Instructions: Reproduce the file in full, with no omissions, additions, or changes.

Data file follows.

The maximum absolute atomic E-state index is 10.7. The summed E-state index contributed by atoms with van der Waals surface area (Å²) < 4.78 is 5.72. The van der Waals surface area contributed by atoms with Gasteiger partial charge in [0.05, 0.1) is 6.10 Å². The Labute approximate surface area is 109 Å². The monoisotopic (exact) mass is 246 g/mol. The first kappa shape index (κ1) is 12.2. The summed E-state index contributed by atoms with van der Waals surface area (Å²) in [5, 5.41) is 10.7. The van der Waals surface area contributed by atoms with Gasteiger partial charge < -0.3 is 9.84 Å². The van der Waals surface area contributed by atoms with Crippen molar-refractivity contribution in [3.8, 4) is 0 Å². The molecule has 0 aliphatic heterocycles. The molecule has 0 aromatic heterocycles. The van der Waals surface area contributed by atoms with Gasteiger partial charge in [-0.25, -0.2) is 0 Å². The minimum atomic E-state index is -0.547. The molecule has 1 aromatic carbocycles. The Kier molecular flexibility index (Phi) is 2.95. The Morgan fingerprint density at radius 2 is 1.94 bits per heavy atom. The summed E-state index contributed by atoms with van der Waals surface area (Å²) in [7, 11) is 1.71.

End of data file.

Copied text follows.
The maximum absolute atomic E-state index is 10.7. The summed E-state index contributed by atoms with van der Waals surface area (Å²) < 4.78 is 5.72. The van der Waals surface area contributed by atoms with Gasteiger partial charge in [0.05, 0.1) is 6.10 Å². The Labute approximate surface area is 109 Å². The monoisotopic (exact) mass is 246 g/mol. The first kappa shape index (κ1) is 12.2. The summed E-state index contributed by atoms with van der Waals surface area (Å²) in [5, 5.41) is 10.7. The van der Waals surface area contributed by atoms with Gasteiger partial charge < -0.3 is 9.84 Å². The van der Waals surface area contributed by atoms with Crippen molar-refractivity contribution in [3.8, 4) is 0 Å². The molecule has 0 aliphatic heterocycles. The molecule has 0 aromatic heterocycles. The van der Waals surface area contributed by atoms with Gasteiger partial charge in [-0.25, -0.2) is 0 Å². The minimum atomic E-state index is -0.547. The molecule has 1 aromatic carbocycles. The Kier molecular flexibility index (Phi) is 2.95. The Morgan fingerprint density at radius 2 is 1.94 bits per heavy atom. The summed E-state index contributed by atoms with van der Waals surface area (Å²) in [7, 11) is 1.71.